Structural basis for ESCRT-III protein autoinhibition.

Bajorek M, Schubert HL, McCullough J, Langelier C, Eckert DM, Stubblefield WM, Uter NT, Myszka DG, Hill CP, Sundquist WI - Nat. Struct. Mol. Biol. (2009)

Requirement for IST1-CHMP1 interactions during abscission. (a) The upper panel shows quantified abscission defects as reflected in the percentages of HeLa M cells with visible midbodies following siRNA treatment to deplete endogenous IST1 (lanes 2–9) and rescue with an empty vector control (lane 2, negative control) or with vectors expressing wild type IST1 (lane 3, positive control) or the designated IST1 mutants (lanes 4–9). Untreated cells are shown in lane 1. Error bars show standard deviations from three independent repetitions of the experiment. The middle panel is a western blot (anti-IST1) showing levels of soluble endogenous IST1 (lanes 1 and 2) or exogenously expressed IST1 proteins (lanes 3–9). The bottom panel is a western blot (anti-α-Tubulin) showing expression levels of endogenous α-Tubulin (loading control). CHMP1B binding phenotypes of the different IST1 proteins are shown below: strong (S), intermediate (I), or weak (W). (b) Immunofluorescence images showing the midbody phenotypes of cells from a designated subset of the experiments from a. Microtubules (anti-α-Tubulin, grey) and nuclei (SYTOX green) were stained for reference, and yellow arrowheads highlight midbodies. Scale bars are 10µm.
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Related In: Results  -  Collection

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Figure 5: Requirement for IST1-CHMP1 interactions during abscission. (a) The upper panel shows quantified abscission defects as reflected in the percentages of HeLa M cells with visible midbodies following siRNA treatment to deplete endogenous IST1 (lanes 2–9) and rescue with an empty vector control (lane 2, negative control) or with vectors expressing wild type IST1 (lane 3, positive control) or the designated IST1 mutants (lanes 4–9). Untreated cells are shown in lane 1. Error bars show standard deviations from three independent repetitions of the experiment. The middle panel is a western blot (anti-IST1) showing levels of soluble endogenous IST1 (lanes 1 and 2) or exogenously expressed IST1 proteins (lanes 3–9). The bottom panel is a western blot (anti-α-Tubulin) showing expression levels of endogenous α-Tubulin (loading control). CHMP1B binding phenotypes of the different IST1 proteins are shown below: strong (S), intermediate (I), or weak (W). (b) Immunofluorescence images showing the midbody phenotypes of cells from a designated subset of the experiments from a. Microtubules (anti-α-Tubulin, grey) and nuclei (SYTOX green) were stained for reference, and yellow arrowheads highlight midbodies. Scale bars are 10µm.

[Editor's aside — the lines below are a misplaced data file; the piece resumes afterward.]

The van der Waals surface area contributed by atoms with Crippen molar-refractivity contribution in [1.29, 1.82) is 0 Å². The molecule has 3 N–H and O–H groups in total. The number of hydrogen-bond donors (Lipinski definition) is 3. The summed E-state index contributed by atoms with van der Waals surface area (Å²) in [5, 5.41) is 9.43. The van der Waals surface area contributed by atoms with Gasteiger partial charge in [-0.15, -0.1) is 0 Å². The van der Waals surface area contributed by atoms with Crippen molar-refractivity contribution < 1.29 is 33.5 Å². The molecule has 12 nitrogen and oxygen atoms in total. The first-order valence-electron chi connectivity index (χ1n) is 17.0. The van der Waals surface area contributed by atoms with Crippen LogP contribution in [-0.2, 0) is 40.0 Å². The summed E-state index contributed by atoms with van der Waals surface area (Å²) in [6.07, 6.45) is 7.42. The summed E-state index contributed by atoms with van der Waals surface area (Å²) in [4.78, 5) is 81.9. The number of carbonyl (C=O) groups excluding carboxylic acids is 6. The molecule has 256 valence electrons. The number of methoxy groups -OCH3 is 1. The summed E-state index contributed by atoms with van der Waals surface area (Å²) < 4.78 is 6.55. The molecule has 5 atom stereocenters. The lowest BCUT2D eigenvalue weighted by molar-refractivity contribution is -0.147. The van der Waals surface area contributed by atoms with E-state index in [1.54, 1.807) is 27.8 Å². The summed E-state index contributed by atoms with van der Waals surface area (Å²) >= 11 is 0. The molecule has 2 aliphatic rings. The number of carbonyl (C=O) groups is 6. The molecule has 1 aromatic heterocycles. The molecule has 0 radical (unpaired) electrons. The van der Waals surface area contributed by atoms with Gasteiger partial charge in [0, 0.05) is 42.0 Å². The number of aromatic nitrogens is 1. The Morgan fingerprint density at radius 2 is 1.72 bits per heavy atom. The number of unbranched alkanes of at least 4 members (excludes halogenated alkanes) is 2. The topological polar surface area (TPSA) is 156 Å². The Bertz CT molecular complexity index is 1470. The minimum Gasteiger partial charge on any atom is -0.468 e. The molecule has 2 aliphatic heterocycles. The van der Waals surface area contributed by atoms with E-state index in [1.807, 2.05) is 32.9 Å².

Mentions: To determine whether CHMP1 binding was necessary for IST1 cytokinesis function(s), we tested whether IST1 mutations that impaired CHMP1B binding also inhibited abscission. Depletion of endogenous IST1 increased the percentage of HeLa cells with visible midbodies from 4±1% to 20±3% (Fig. 5a, compare lanes 1 and 2 and Fig. 5b, panels 1 and 2), and this midbody arrest defect was largely (though not entirely) rescued by re-expression of a wild type, siRNA-resistant IST1 construct (8±2%, lane/panel 3)11. Midbody arrest was also corrected by an IST1 protein with a mutation in the tip of the α1/α2 hairpin that retained strong (S) CHMP1B binding (IST1R51D, 8±1%, lane/panel 4). In contrast, three weak-binding IST1 mutants failed to rescue midbody arrest (18–21%, Fig. 5a, lanes 7–9 and Fig. 5b, panels 5 and 6). Point mutations within the α5-core interface that blocked CHMP1B binding also blocked rescue of the midbody arrest defect. However, these mutant proteins partitioned almost exclusively into the insoluble/membrane-bound cellular fractions, and their failure to support abscission may therefore reflect either aberrant CHMP1 binding or IST1 protein mislocalization (see Supplementary Fig. 4 and the Supplementary Discussion). Finally, two IST1 mutants with intermediate (I) CHMP1B binding affinities rescued midbody arrest to an intermediate extent (12–13%, Fig. 5a lanes 5 and 6). Hence, there was an excellent correlation between the ability of different IST1 constructs to bind CHMP1B in vitro and to function in abscission, indicating that CHMP1 binding is required for IST1 abscission function(s).

Bottom Line: Here we show that the N-terminal core domains of increased sodium tolerance-1 (IST1) and charged multivesicular body protein-3 (CHMP3) form equivalent four-helix bundles, revealing that IST1 is a previously unrecognized ESCRT-III family member.The IST1 and CHMP3 structures also reveal that equivalent downstream alpha5 helices can fold back against the core domains.Mutations within the CHMP3 core-alpha5 interface stimulate the protein's in vitro assembly and HIV-inhibition activities, indicating that dissociation of the autoinhibitory alpha5 helix from the core activates ESCRT-III proteins for assembly at membranes.

View Article: PubMed Central - PubMed

Affiliation: Department of Biochemistry, University of Utah, Salt Lake City, Utah, USA.

ABSTRACT
Endosomal sorting complexes required for transport-III (ESCRT-III) subunits cycle between two states: soluble monomers and higher-order assemblies that bind and remodel membranes during endosomal vesicle formation, midbody abscission and enveloped virus budding. Here we show that the N-terminal core domains of increased sodium tolerance-1 (IST1) and charged multivesicular body protein-3 (CHMP3) form equivalent four-helix bundles, revealing that IST1 is a previously unrecognized ESCRT-III family member. IST1 and its ESCRT-III binding partner, CHMP1B, both form higher-order helical structures in vitro, and IST1-CHMP1 interactions are required for abscission. The IST1 and CHMP3 structures also reveal that equivalent downstream alpha5 helices can fold back against the core domains. Mutations within the CHMP3 core-alpha5 interface stimulate the protein's in vitro assembly and HIV-inhibition activities, indicating that dissociation of the autoinhibitory alpha5 helix from the core activates ESCRT-III proteins for assembly at membranes.

Show MeSH
Related in: MedlinePlus